Yet there, precisely, is the paradox. The epitome of preening sex appeal - Dali used her lips as the model for a crimson satin sofa - West never actually possessed too much of that indefinable quality, certainly by current standards. Her face was as waxily unreal as if she were wearing a papier mache Mae West mask, and her generously matronly figure was scarcely what anyone would call "hourglass" - "dayglass", rather. Like that of a transvestite (and she was of course a favourite transvestite icon), her allegedly irresistible allure was a pure simulacrum. If Madonna, let's say, were to look at herself in a distorting funfair mirror, Mae West is what she might see.
As for her movies, most of these have dated very badly, worth catching now, if at all, only for one of Mae's exquisitely timed mots. ("When a gal goes wrong, a guy goes right after her" or "I'm the woman who works at Paramount all day and Fox all night" - the latter makes better sense if you say it aloud, but not in front of the children.) What on paper must have appeared a pairing made in heaven - Mae West and W C Fields - turned out to be, in My Little Chickadee, a dispiriting mismatch, akin to teaming up Laurel and Costello or Romeo and Isolde. And when, in 1934, the ultra-conservative Hays Code was set up to root out every trace of immorality in the American cinema, her career was over.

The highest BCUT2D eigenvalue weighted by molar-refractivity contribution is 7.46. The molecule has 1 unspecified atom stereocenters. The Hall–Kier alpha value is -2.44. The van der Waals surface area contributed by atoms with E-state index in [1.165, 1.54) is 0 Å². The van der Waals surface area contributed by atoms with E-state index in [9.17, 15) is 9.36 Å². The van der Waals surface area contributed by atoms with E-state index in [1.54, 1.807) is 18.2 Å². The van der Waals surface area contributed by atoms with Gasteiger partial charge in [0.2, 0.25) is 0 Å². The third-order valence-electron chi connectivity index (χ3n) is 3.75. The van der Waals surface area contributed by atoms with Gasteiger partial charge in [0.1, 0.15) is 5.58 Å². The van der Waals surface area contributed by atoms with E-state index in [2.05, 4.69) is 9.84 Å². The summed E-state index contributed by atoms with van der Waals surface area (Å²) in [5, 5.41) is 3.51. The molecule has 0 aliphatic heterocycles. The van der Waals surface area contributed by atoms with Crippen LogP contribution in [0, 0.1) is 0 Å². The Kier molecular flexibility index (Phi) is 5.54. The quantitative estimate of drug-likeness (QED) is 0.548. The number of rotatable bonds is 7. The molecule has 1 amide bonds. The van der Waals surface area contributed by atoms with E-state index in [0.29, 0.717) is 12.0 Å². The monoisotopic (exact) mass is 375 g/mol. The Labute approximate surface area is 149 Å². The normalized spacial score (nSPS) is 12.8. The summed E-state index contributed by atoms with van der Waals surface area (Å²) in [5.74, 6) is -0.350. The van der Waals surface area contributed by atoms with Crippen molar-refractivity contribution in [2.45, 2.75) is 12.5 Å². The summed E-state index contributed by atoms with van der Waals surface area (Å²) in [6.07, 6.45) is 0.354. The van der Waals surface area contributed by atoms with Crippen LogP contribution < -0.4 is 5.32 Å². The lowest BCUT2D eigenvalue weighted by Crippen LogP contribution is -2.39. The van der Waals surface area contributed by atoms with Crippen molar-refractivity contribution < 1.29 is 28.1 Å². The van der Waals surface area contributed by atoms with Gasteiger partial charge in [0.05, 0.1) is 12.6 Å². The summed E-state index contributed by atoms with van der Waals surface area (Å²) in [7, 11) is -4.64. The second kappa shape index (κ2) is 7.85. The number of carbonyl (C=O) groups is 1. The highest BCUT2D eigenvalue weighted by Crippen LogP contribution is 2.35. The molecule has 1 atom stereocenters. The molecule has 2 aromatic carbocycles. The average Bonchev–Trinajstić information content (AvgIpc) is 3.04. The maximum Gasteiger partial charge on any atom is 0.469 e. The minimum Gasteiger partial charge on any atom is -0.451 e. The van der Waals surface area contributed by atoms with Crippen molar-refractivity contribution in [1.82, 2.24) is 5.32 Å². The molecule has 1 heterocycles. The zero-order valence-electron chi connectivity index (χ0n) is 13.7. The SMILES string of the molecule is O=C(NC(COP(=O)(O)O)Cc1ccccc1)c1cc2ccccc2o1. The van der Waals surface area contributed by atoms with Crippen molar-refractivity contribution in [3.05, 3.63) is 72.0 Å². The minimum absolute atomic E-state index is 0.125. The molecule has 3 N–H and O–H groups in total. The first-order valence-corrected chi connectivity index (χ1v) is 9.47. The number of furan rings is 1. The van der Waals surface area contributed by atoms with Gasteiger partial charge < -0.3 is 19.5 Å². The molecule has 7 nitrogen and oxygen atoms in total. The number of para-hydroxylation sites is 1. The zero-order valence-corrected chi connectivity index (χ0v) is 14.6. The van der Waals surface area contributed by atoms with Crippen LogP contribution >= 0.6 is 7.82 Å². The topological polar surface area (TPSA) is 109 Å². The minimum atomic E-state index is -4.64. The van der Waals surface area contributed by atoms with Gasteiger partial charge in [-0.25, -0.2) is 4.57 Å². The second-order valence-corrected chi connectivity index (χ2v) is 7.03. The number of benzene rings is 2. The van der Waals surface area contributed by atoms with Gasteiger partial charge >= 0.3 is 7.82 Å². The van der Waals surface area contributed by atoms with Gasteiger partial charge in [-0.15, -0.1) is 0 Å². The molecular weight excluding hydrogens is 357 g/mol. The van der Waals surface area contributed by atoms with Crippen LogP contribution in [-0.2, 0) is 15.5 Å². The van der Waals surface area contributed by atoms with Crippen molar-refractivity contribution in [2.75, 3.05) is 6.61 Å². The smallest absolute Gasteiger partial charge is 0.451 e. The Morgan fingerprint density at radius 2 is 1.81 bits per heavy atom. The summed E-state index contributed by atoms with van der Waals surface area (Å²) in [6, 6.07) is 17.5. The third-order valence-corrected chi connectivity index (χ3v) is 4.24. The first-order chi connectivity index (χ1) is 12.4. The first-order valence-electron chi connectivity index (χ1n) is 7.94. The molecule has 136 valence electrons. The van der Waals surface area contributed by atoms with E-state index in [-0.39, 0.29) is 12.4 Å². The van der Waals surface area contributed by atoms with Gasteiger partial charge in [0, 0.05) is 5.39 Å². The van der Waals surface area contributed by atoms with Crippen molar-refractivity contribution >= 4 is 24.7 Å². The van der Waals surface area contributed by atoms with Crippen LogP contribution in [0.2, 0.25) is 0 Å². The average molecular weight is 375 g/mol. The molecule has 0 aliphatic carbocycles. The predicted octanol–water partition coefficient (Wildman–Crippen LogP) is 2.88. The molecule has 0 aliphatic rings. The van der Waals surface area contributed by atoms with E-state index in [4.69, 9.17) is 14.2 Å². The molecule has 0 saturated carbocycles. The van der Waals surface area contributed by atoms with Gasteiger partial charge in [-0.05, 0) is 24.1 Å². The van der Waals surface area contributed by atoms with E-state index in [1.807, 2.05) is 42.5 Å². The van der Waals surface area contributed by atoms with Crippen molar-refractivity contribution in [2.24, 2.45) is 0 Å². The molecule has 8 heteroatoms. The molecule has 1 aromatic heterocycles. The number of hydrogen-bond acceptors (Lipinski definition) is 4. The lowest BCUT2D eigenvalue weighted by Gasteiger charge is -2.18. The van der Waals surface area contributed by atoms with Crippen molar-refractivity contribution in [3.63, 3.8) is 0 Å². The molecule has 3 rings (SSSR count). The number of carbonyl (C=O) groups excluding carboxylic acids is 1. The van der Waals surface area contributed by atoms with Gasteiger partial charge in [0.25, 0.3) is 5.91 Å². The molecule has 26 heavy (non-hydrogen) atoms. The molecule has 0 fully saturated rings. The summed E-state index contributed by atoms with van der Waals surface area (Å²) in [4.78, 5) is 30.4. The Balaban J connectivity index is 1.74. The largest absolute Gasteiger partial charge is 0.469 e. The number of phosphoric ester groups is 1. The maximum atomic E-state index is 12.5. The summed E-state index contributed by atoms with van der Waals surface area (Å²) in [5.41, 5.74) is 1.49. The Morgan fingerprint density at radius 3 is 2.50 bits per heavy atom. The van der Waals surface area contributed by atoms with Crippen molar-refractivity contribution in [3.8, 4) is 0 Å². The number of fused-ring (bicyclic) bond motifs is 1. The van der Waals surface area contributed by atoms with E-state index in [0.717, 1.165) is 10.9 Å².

The fashion in women's bodies, as in their clothes, is a cyclical process, and it may well be, hard as it is to imagine it now, that Rubensian opulence will be all the rage in 2050. It's inconceivable, nevertheless, that West will ever again be regarded as a potent sexual icon. Historically, she was important, even rather courageous. But, to our grandchildren, she's destined to seem as absurd as the genteel naked ladies of Victorian porn now seem to us.